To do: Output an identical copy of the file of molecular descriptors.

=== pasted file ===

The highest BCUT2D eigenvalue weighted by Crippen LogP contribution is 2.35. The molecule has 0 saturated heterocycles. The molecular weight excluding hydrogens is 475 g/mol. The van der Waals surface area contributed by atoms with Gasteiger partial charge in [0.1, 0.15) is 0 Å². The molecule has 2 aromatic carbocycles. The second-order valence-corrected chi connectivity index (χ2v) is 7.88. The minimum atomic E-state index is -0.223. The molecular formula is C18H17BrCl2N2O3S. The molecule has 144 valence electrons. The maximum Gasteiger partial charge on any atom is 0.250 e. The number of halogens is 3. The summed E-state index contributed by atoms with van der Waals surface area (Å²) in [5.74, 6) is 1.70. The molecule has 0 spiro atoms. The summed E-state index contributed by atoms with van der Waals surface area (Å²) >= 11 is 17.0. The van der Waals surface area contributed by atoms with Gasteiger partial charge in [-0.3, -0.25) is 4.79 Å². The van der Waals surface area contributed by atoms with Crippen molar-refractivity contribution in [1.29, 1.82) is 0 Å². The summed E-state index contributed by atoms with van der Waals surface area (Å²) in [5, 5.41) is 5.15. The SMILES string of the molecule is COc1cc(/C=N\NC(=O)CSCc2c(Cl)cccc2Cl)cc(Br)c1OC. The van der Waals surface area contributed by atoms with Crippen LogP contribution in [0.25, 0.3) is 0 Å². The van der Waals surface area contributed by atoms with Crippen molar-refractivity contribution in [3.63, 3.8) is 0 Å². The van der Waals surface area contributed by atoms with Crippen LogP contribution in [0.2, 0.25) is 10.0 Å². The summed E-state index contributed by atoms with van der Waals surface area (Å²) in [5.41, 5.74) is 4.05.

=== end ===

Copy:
The highest BCUT2D eigenvalue weighted by Crippen LogP contribution is 2.35. The molecule has 0 saturated heterocycles. The molecular weight excluding hydrogens is 475 g/mol. The van der Waals surface area contributed by atoms with Gasteiger partial charge in [0.1, 0.15) is 0 Å². The molecule has 2 aromatic carbocycles. The second-order valence-corrected chi connectivity index (χ2v) is 7.88. The minimum atomic E-state index is -0.223. The molecular formula is C18H17BrCl2N2O3S. The molecule has 144 valence electrons. The maximum Gasteiger partial charge on any atom is 0.250 e. The number of halogens is 3. The summed E-state index contributed by atoms with van der Waals surface area (Å²) in [5.74, 6) is 1.70. The molecule has 0 spiro atoms. The summed E-state index contributed by atoms with van der Waals surface area (Å²) >= 11 is 17.0. The van der Waals surface area contributed by atoms with Gasteiger partial charge in [-0.3, -0.25) is 4.79 Å². The van der Waals surface area contributed by atoms with Crippen molar-refractivity contribution in [1.29, 1.82) is 0 Å². The summed E-state index contributed by atoms with van der Waals surface area (Å²) in [5, 5.41) is 5.15. The SMILES string of the molecule is COc1cc(/C=N\NC(=O)CSCc2c(Cl)cccc2Cl)cc(Br)c1OC. The van der Waals surface area contributed by atoms with Crippen LogP contribution in [0.25, 0.3) is 0 Å². The van der Waals surface area contributed by atoms with Crippen molar-refractivity contribution in [3.63, 3.8) is 0 Å². The van der Waals surface area contributed by atoms with Crippen LogP contribution in [0.2, 0.25) is 10.0 Å². The summed E-state index contributed by atoms with van der Waals surface area (Å²) in [5.41, 5.74) is 4.05.